A gas source 116 interconnects via a conduit 120 to lavage device 110 at an inlet 122. A first gas line 124 and a second gas line 126 link inlet 122 to pump portion 112. A trigger arrangement 128 provides operator control of the gas flow from gas source 116 to pump portion 112.
A liquid line 130 links liquid source 118 to pump portion 112 of lavage device 110. A check valve 132 provides appropriate directional flow control over liquid entering pump portion 112.
The gas enters pump portion 112 at a first passage 136. A valve 140 is operatively positioned to direct gas flow from first passage 136 to one or more of three locations in the preferred embodiment. In a first mode of operation as shown in FIG. 3, gas flow is directed from first passage 136 to a gas bypass line 152 which leads to a nozzle 154 to exit lavage device 110 at a nozzle opening 156. Nozzle 154 is one example of a nozzle structure mounted to pump portion 112 with a latch arrangement 158. Other nozzles are possible depending on the desired flow characteristics, direction of flow, and location of a nozzle outlet 156 desired by the operator.
Valve 140 includes a stem 142 positioned in chamber 148. A plurality of peripheral seals 144, 145, 146, 147 are provided on stem 142 to seal against various portions of chamber 148. Stem 142 includes a recessed region 150 which interconnects first passage 136 to gas bypass line 152 in the gas-only mode of operation shown in FIG. 3.
Referring now to FIG. 4, valve 140 is shown in a second mode of operation, the liquid-only soft pulsing mode. Valve 140 directs gas flow from first passage 136 to a pump inlet passage 160 for operation of a plunger arrangement 170 to pump liquid. The gas exhausts through a pump exhaust passage 161 through an interior passage 162 of stem 142 of valve 140 to a side outlet 164 which permits the gas to be exhausted from pump portion 112 at an exhaust port 166 to the atmosphere. The direction of exhaust port 166 can be varied so as to not exhaust onto the patient or the operator. Tubing can also be attached to this port to direct the exhaust gas away from the operative field. The gas entering pump inlet passage 160 provides reciprocating motion of plunger arrangement 170 to pump liquid from a liquid inlet 176 to a chamber 178 to a pump outlet 172. A check valve 174 provides directional flow control of the liquid from plunger arrangement 170.
Referring now to FIG. 5, valve 140 is in a third mode of operation, the accelerated pulsing mode. Gas from first passage 136 is directed to pump inlet passage 160 to operate plunger arrangement 170. Exhaust gas exits at pump exhaust passage 161 entering interior passage 162 and exiting at a side passage 168 to gas line 152 which directs the gas behind the pumped liquid at nozzle 154 to provide the accelerated pulsed liquid.
Valve 140 can be two separate valves if desired. In that case, each valve would need at least two positions. One valve would control gas inlet flow, and the other would control gas outlet flow.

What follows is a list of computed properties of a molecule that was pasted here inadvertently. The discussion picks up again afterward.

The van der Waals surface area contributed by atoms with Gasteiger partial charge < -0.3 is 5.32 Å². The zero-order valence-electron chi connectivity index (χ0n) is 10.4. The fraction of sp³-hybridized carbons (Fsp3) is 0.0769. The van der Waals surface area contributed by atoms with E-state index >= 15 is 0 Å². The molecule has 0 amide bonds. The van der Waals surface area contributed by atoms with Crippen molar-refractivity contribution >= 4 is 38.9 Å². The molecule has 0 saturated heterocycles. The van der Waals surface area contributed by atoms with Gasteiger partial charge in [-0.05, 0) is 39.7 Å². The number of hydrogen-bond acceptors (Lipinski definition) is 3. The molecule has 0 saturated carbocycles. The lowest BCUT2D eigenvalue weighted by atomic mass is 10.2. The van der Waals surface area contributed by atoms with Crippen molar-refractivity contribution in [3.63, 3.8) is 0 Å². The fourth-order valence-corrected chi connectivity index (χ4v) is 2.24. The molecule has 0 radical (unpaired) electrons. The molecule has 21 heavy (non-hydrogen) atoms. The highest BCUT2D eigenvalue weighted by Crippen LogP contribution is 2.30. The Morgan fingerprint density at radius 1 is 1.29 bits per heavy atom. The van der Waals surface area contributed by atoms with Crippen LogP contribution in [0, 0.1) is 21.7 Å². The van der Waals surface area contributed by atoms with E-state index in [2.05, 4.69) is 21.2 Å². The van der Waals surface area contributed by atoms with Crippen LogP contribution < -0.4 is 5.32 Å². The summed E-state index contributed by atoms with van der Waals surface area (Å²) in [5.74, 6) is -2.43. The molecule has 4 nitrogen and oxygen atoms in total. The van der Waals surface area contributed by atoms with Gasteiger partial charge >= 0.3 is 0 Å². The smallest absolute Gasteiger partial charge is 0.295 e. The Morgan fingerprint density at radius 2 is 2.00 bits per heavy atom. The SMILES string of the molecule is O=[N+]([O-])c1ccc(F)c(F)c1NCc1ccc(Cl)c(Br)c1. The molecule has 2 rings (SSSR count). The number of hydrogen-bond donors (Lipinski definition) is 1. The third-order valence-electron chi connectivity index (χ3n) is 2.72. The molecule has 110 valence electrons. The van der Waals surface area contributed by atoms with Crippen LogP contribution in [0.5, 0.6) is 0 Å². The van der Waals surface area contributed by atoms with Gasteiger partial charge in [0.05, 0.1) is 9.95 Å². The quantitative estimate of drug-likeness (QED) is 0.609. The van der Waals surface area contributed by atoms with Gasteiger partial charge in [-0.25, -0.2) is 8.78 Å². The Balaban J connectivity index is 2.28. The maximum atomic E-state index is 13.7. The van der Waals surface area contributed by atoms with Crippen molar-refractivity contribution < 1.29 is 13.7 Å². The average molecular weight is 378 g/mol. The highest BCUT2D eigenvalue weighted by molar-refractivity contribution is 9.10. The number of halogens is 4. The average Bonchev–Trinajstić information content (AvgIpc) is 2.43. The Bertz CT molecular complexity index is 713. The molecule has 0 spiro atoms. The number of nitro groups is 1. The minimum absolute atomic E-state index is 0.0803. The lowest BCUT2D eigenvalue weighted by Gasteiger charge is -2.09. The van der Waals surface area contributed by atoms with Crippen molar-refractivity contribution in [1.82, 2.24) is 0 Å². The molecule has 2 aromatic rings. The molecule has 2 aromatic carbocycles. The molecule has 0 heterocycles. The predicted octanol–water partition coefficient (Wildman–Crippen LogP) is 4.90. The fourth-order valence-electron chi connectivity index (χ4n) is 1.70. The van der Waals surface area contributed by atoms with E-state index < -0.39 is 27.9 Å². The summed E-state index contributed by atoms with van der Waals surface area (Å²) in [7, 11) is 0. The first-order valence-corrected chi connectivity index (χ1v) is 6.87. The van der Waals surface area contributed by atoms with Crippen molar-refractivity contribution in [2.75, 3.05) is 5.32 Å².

Referring now to FIG. 5-9, operation of the plunger arrangement 170 will be described in greater detail. With respect to FIGS. 5-7, valve 140 is shown in the accelerated pulse mode of operation. Plunger arrangement 170 operates in a similar manner in both the accelerated pulsing mode of operation shown in FIGS. 5-7, and the soft pulsing mode of FIG. 4. As shown in FIG. 5, plunger arrangement 170 includes a large spring 180 which biases a first plunger portion 182 to a spaced apart distance from check valve 174. A large seal 185 seals the liquid from the gas. A second plunger portion 186 is mounted to first plunger portion 182 for reciprocating movement. A small spring 184 biases second plunger portion 186 to the position shown in FIGS. 5 and 7 relative to first plunger portion 182.
Peripheral holes 190 in a disc 188 of second plunger portion 186 are provided to allow gas entering at pump inlet passage 160 to push first plunger portion 182 against spring 180 toward check valve 174 to pump liquid in chamber 178. As first plunger portion 182 moves toward check valve 174, the gas will act to separate first plunger portion 182 from second plunger portion 186 against the spring force supplied by small spring 184 as shown in FIG. 6. Mechanical contact occurring between the internal shoulder 183 of first plunger portion 182 and the flanged portion 187 of second plunger portion 186 will begin to draw disc 188 away from exhaust passage 161, as shown in FIG. 6. As the gas begins to exhaust, small spring 184 rapidly draws second plunger portion 186 toward first plunger portion 182 as shown in FIG. 7. Pump exhaust passage 161 is large relative to pump inlet passage 160, allowing the gas to exhaust quickly at the end of each cycle.
As shown in FIGS. 8 and 9, disc 188 of second plunger portion 186 includes a central gas stopper portion 192. Central gas stopper portion 192, when pulled away from pump exhaust passage 161, allows the gas to rapidly exhaust from the pumping chamber 178, which in turn allows large spring 180 to move first plunger portion 182 and second plunger portion 186 as a unit back to the position of FIG. 5 to close pump exhaust passage 161. Return of the plungers to their original position draws liquid into chamber 178 for the next pulse. In this manner, the pulses of liquid are pumped by plunger arrangement 170.